Changing Leadership Landscapes in 2024: Leading inside of Culture Change

By Natalie Briscoe

Quick Version

  • The congregation’s culture is its most important feature
  • Leaders have a major impact on culture
  • Critical skills for congregational leaders to develop at this time are self-awareness, empathy, an ability to grow individuals and teams, and creativity.

The most important feature of our congregations is often the aspect that goes the most unnoticed: the congregation’s culture. You’ve heard your Southern Region Staff say frequently: “Culture Eats Strategy for Breakfast.” Your particular culture that is rooted in the unique personalities in your community - and the combination of those personalities - combined with governance style, local context, and interaction with our wider Unitarian Universalist culture, has the strongest effect on congregational vitality and is, frankly, the biggest indicator of future growth. Attention to the culture of your congregation and seeing each technical change you make - such as structural changes, staffing changes, and leadership changes - as a cultural shift in the congregation allows us to more efficiently manage the congregation’s emotional field and creates spaces where our ministries can flourish.

The leadership in your congregation shapes the culture of the community, and the influences, as we know, can be both positive and not so positive. This awareness asks us as leaders to pay attention to the cultural shifts in the congregation and the relationships that form the basis of the emotional system. The best leadership is an active leadership; cultivating an intentional cultural awareness means that the environment and emotional field of the congregation is tended to. We have more control over the culture of the congregation than we think we do.

We continue to dismantle systems of oppression that are embedded in our dominant culture, and paying attention to our own culture is an act of justice-making and the creation of the Beloved Community. Because we are unable to break apart systems of oppression with the same tools that built them, leaders are asked to gain new skills to become culturally aware leaders. Those skills include:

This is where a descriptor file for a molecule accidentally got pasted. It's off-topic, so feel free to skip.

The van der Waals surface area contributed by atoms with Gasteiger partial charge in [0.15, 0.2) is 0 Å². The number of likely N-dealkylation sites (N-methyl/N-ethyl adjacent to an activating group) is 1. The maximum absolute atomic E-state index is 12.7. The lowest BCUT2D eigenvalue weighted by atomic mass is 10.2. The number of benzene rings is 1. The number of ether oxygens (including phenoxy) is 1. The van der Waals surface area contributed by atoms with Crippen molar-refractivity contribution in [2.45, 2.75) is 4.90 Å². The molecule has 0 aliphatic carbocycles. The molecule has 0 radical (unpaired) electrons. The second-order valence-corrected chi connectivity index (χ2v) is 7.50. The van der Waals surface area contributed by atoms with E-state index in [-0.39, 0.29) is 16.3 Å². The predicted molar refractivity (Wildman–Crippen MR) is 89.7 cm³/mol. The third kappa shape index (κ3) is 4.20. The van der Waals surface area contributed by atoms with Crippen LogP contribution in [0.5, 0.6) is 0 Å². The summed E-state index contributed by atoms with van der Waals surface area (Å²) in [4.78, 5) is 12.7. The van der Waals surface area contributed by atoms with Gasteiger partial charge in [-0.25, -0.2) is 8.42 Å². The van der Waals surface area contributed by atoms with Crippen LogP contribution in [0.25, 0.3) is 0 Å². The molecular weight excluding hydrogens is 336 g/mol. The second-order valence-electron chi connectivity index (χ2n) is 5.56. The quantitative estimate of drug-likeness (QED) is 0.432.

Self-awareness is the ability to recognize and understand your emotions, values, beliefs, behaviors, passions, and purpose. The best leaders make understanding themselves a priority and have spiritual practices which help them stay in alignment with themselves and their own personal values and beliefs. Gaining and cultivating this self-awareness not only helps you to identify your needs and increases your ability to meet them during leadership’s difficult times, but it also allows you to understand your effect in the system and the culture of the congregation. Being aware of your growing edges helps you to accept feedback, which creates a robust culture of ongoing development, trust, and creativity. Being aware of your own emotions, triggers, behaviors, and beliefs helps you understand how the congregation supports you in spiritual development and amplifies your values, thus creating a culture where personal ministry is fostered and grown as a part of a vital, relevant, and true Unitarian Universalism. Self-aware leaders are able to see the difference between their personal needs and the needs of others and the congregation as a whole, thus being able to steward those needs in ways that are mutually beneficial rather than positioning them in competition against each other. Self-aware leaders are also aware of their own biases and prejudices, thus creating a space which is intentionally invitational of diversity and equity.